“A juvenile Common Myna (Acridotheres tristis) was documented snoozing on our parapet,” wrote Lakshmi Ravishankar.
Birds typically close their eyes when they sleep, but only one eye at a time (Gill, 2007). This allows them to be vigilant. According to Long (1998), the upper eyelids are used for blinking while the lower are pulled up during sleep.
In the case of the juvenile Common Myna, the lower eyelids of both eyes are pulled up together, but not for long. Apparently this type of sleep, termed rapid-movement sleep, common among mammals, is also seen in birds where it occurs in very short and frequent bouts. Among terns and swifts, such rapid-movement sleep is combined with “one-eyed” sleep, when they sleep on the wing.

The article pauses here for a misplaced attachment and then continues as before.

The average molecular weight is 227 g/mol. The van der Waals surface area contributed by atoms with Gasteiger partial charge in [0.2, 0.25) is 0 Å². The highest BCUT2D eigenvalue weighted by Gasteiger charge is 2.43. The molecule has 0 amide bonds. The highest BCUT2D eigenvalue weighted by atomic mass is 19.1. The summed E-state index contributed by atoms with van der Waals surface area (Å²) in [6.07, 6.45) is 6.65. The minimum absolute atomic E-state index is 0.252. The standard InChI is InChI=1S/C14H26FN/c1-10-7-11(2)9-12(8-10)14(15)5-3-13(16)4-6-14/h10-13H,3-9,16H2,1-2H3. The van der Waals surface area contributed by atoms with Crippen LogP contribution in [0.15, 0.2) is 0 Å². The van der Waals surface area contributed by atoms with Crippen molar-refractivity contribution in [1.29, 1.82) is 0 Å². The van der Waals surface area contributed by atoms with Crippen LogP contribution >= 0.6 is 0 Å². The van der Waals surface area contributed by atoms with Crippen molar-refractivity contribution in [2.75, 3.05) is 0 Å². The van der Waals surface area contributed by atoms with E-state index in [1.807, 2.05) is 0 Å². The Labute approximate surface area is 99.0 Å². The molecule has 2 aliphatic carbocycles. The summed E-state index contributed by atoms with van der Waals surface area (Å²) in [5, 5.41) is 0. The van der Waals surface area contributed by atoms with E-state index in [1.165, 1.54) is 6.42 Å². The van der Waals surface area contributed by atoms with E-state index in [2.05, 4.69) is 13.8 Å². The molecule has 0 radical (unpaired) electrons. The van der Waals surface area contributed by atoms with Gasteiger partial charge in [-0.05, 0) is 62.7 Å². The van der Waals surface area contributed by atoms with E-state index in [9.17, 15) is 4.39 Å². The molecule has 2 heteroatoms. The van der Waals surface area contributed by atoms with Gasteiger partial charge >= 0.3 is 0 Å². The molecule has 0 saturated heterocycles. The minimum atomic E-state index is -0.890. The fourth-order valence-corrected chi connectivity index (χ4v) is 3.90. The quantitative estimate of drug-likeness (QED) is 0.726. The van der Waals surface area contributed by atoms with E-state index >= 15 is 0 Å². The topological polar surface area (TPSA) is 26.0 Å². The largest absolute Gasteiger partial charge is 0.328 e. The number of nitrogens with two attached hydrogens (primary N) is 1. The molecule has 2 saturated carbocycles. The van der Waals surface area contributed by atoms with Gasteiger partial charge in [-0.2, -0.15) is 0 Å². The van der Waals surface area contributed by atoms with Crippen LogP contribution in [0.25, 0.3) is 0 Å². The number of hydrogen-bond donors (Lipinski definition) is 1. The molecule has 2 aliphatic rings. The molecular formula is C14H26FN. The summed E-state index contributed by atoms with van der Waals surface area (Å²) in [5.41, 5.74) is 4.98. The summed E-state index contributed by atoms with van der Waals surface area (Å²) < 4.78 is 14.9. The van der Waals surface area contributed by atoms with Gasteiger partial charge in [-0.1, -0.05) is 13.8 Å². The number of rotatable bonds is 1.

7th April 2018
1. Gill, F. B., 2007. Ornithology. W. H. Freeman & Co., New York. 758 pp.
2. Long, K., 1998. Owls: A wildlife handbook. Johnson Books, Boulder. 181 pp.